WATCH: In Search Of The 'Krutz' Sound
In the first of a series called Tools of the Trade, we take a look inside KC Strings. It’s a workshop owned by Anton Krutz in downtown Merriam, Kan., where luthiers hand-build 50 concert-level instruments each year. A cellist and a violinist discuss the “Krutz” sound.
Anton Krutzis a master luthier who has been making instruments in Merriam since 1992.
In the workshop, unvarnished instruments made of curly maple and spruce hang from the ceiling above workbenches, crowded with chisels and planes. For more than 20 years, the instruments created here have inspired passion in the people who play them.
On a recent afternoon, Trilla Ray-Carter and her husband Monty Carter perform "Carlione" by Turlough O'Carolan in the living room of their home in South Kansas City. Ray-Carter's cello came from KC Strings.
"This is a cello by Anton Krutz that he made in 2004. He brought this out having freshly been finished," recalls Trilla Ray-Carter, principal cellist of the Liberty Symphony. "When I started playing this one, I didn't want to put it down. I just kept playing and kept playing. By the end of the day, I asked,'Could I take it home?'"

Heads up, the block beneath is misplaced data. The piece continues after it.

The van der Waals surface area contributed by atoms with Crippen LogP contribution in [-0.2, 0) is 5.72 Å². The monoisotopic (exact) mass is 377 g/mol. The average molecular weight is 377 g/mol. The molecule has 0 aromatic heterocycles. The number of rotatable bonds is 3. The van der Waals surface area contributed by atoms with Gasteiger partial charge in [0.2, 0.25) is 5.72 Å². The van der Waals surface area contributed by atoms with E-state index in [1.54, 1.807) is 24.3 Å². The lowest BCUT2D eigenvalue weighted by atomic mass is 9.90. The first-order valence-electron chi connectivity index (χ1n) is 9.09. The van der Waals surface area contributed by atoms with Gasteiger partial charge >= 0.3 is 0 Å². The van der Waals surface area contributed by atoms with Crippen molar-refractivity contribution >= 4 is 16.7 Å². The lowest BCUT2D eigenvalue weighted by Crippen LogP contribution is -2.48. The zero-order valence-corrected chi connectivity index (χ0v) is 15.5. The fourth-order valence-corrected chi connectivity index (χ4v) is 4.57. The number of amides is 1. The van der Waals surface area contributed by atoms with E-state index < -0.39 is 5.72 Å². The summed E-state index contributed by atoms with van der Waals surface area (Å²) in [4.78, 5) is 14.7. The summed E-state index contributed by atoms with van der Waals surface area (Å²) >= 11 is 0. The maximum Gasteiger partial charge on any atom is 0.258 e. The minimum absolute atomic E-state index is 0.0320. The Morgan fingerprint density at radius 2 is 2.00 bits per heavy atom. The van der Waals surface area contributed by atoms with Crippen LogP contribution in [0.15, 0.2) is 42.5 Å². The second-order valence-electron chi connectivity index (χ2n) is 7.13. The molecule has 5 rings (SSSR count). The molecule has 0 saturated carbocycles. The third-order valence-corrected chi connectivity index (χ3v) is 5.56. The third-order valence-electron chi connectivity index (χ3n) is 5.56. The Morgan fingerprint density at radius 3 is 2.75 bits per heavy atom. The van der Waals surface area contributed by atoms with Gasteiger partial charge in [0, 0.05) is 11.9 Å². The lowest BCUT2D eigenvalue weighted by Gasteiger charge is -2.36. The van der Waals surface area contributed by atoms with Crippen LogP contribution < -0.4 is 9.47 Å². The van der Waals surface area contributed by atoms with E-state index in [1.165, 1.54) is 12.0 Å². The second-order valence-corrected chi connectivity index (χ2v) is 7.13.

The senior luthiers are not rushed by the pressure of any deadline. They spend their days meticulously shaping, sanding, and finishing to Krutz specifications.
It takes 160 hours to create a violin, twice as long for a cello, three times as long for a bass.
From the first choice of wood to the last adjustment, each individual decision determines the quality of the final instrument. And for Anton Krutz, the secret to the "Krutz" sound is in the varnish.
"The wonderful thing about making instruments is that I know they will be here centuries to come," says Krutz. "They'll outlive me. They'll outlive my kids, outlive their kids probably. It's a legacy like no other. That instrument will be speaking for me for centuries to come."